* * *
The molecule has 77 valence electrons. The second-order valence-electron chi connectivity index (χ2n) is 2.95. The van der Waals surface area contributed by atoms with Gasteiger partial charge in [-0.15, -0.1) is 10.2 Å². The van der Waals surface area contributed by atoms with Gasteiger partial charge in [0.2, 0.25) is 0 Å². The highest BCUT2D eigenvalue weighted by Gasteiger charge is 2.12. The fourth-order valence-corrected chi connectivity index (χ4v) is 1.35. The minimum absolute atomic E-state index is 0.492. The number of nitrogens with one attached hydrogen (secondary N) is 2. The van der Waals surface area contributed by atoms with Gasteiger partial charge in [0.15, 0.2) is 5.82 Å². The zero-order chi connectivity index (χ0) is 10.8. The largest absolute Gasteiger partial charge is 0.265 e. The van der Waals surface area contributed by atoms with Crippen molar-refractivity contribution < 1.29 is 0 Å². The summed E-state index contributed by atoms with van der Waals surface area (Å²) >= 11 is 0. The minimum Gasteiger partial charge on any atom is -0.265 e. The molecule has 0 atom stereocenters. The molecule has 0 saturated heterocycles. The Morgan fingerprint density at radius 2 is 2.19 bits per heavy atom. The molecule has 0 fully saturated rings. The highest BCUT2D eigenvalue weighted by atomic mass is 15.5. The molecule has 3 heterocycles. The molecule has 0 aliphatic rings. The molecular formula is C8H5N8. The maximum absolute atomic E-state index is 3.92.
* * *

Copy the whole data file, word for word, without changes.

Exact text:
The molecule has 77 valence electrons. The second-order valence-electron chi connectivity index (χ2n) is 2.95. The van der Waals surface area contributed by atoms with Gasteiger partial charge in [-0.15, -0.1) is 10.2 Å². The van der Waals surface area contributed by atoms with Gasteiger partial charge in [0.2, 0.25) is 0 Å². The highest BCUT2D eigenvalue weighted by Gasteiger charge is 2.12. The fourth-order valence-corrected chi connectivity index (χ4v) is 1.35. The minimum absolute atomic E-state index is 0.492. The number of nitrogens with one attached hydrogen (secondary N) is 2. The van der Waals surface area contributed by atoms with Gasteiger partial charge in [0.15, 0.2) is 5.82 Å². The zero-order chi connectivity index (χ0) is 10.8. The largest absolute Gasteiger partial charge is 0.265 e. The van der Waals surface area contributed by atoms with Crippen molar-refractivity contribution < 1.29 is 0 Å². The summed E-state index contributed by atoms with van der Waals surface area (Å²) >= 11 is 0. The minimum Gasteiger partial charge on any atom is -0.265 e. The molecule has 0 atom stereocenters. The molecule has 0 saturated heterocycles. The Morgan fingerprint density at radius 2 is 2.19 bits per heavy atom. The molecule has 0 fully saturated rings. The highest BCUT2D eigenvalue weighted by atomic mass is 15.5. The molecule has 3 heterocycles. The molecule has 0 aliphatic rings. The molecular formula is C8H5N8. The maximum absolute atomic E-state index is 3.92.